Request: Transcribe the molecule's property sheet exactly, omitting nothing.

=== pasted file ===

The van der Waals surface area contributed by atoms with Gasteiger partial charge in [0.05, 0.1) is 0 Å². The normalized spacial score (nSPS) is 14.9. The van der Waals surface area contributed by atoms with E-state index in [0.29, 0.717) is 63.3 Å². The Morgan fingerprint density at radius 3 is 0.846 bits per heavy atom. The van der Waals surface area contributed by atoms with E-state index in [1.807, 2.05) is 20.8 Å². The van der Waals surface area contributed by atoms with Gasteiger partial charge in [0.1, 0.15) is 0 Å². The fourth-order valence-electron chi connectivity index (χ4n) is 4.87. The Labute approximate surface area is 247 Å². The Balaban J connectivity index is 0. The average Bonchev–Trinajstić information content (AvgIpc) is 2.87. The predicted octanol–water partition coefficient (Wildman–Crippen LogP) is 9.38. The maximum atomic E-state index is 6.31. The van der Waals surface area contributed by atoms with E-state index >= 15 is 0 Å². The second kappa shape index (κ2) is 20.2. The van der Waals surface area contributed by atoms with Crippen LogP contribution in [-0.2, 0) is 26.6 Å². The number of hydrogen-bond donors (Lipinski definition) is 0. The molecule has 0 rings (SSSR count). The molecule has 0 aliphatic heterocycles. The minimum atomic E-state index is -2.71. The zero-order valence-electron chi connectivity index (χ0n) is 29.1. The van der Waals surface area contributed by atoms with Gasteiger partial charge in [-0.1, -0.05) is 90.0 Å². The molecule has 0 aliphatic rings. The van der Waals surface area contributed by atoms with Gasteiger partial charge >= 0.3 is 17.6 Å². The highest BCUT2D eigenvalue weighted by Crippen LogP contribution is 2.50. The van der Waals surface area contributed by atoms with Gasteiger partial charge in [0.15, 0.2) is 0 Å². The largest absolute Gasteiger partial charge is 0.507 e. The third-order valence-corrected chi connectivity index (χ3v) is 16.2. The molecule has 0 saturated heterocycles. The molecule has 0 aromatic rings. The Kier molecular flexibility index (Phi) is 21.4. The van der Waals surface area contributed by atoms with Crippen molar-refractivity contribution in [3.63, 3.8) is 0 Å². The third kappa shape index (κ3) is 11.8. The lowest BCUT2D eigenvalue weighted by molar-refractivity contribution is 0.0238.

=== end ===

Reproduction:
The van der Waals surface area contributed by atoms with Gasteiger partial charge in [0.05, 0.1) is 0 Å². The normalized spacial score (nSPS) is 14.9. The van der Waals surface area contributed by atoms with E-state index in [0.29, 0.717) is 63.3 Å². The Morgan fingerprint density at radius 3 is 0.846 bits per heavy atom. The van der Waals surface area contributed by atoms with E-state index in [1.807, 2.05) is 20.8 Å². The van der Waals surface area contributed by atoms with Gasteiger partial charge in [0.1, 0.15) is 0 Å². The fourth-order valence-electron chi connectivity index (χ4n) is 4.87. The Labute approximate surface area is 247 Å². The Balaban J connectivity index is 0. The average Bonchev–Trinajstić information content (AvgIpc) is 2.87. The predicted octanol–water partition coefficient (Wildman–Crippen LogP) is 9.38. The maximum atomic E-state index is 6.31. The van der Waals surface area contributed by atoms with E-state index >= 15 is 0 Å². The second kappa shape index (κ2) is 20.2. The van der Waals surface area contributed by atoms with Crippen LogP contribution in [-0.2, 0) is 26.6 Å². The number of hydrogen-bond donors (Lipinski definition) is 0. The molecule has 0 rings (SSSR count). The molecule has 0 aliphatic heterocycles. The minimum atomic E-state index is -2.71. The zero-order valence-electron chi connectivity index (χ0n) is 29.1. The van der Waals surface area contributed by atoms with Gasteiger partial charge in [-0.1, -0.05) is 90.0 Å². The molecule has 0 aliphatic rings. The van der Waals surface area contributed by atoms with Gasteiger partial charge >= 0.3 is 17.6 Å². The highest BCUT2D eigenvalue weighted by Crippen LogP contribution is 2.50. The van der Waals surface area contributed by atoms with Gasteiger partial charge in [0.15, 0.2) is 0 Å². The largest absolute Gasteiger partial charge is 0.507 e. The third-order valence-corrected chi connectivity index (χ3v) is 16.2. The molecule has 0 saturated heterocycles. The molecule has 0 aromatic rings. The Kier molecular flexibility index (Phi) is 21.4. The van der Waals surface area contributed by atoms with Crippen molar-refractivity contribution in [3.63, 3.8) is 0 Å². The third kappa shape index (κ3) is 11.8. The lowest BCUT2D eigenvalue weighted by molar-refractivity contribution is 0.0238.